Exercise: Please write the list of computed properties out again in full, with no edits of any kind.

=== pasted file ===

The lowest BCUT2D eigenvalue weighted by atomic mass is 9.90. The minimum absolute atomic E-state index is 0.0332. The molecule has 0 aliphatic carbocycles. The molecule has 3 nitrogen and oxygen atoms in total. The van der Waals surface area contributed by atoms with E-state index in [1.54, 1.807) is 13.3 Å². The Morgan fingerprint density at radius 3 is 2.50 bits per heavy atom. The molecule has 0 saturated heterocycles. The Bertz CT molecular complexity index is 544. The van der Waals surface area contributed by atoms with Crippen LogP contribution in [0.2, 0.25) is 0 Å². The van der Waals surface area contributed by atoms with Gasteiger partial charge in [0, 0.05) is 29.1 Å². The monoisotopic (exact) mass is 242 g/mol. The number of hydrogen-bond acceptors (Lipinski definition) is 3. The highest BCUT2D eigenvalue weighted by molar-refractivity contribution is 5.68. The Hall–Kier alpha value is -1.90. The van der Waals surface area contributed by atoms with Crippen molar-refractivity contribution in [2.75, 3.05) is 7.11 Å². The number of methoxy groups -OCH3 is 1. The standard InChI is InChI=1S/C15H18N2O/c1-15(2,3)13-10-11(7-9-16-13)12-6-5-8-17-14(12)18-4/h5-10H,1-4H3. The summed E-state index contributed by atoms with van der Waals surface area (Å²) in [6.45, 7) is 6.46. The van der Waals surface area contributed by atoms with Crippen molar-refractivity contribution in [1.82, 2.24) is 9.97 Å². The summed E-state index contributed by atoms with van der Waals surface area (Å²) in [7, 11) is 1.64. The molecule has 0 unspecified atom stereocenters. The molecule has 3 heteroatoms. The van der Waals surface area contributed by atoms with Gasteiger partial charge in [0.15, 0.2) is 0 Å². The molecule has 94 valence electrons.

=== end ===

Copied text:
The lowest BCUT2D eigenvalue weighted by atomic mass is 9.90. The minimum absolute atomic E-state index is 0.0332. The molecule has 0 aliphatic carbocycles. The molecule has 3 nitrogen and oxygen atoms in total. The van der Waals surface area contributed by atoms with E-state index in [1.54, 1.807) is 13.3 Å². The Morgan fingerprint density at radius 3 is 2.50 bits per heavy atom. The molecule has 0 saturated heterocycles. The Bertz CT molecular complexity index is 544. The van der Waals surface area contributed by atoms with Crippen LogP contribution in [0.2, 0.25) is 0 Å². The van der Waals surface area contributed by atoms with Gasteiger partial charge in [0, 0.05) is 29.1 Å². The monoisotopic (exact) mass is 242 g/mol. The number of hydrogen-bond acceptors (Lipinski definition) is 3. The highest BCUT2D eigenvalue weighted by molar-refractivity contribution is 5.68. The Hall–Kier alpha value is -1.90. The van der Waals surface area contributed by atoms with Crippen molar-refractivity contribution in [2.75, 3.05) is 7.11 Å². The number of methoxy groups -OCH3 is 1. The standard InChI is InChI=1S/C15H18N2O/c1-15(2,3)13-10-11(7-9-16-13)12-6-5-8-17-14(12)18-4/h5-10H,1-4H3. The summed E-state index contributed by atoms with van der Waals surface area (Å²) in [6.45, 7) is 6.46. The van der Waals surface area contributed by atoms with Crippen molar-refractivity contribution in [1.82, 2.24) is 9.97 Å². The summed E-state index contributed by atoms with van der Waals surface area (Å²) in [7, 11) is 1.64. The molecule has 0 unspecified atom stereocenters. The molecule has 3 heteroatoms. The van der Waals surface area contributed by atoms with Gasteiger partial charge in [0.15, 0.2) is 0 Å². The molecule has 94 valence electrons.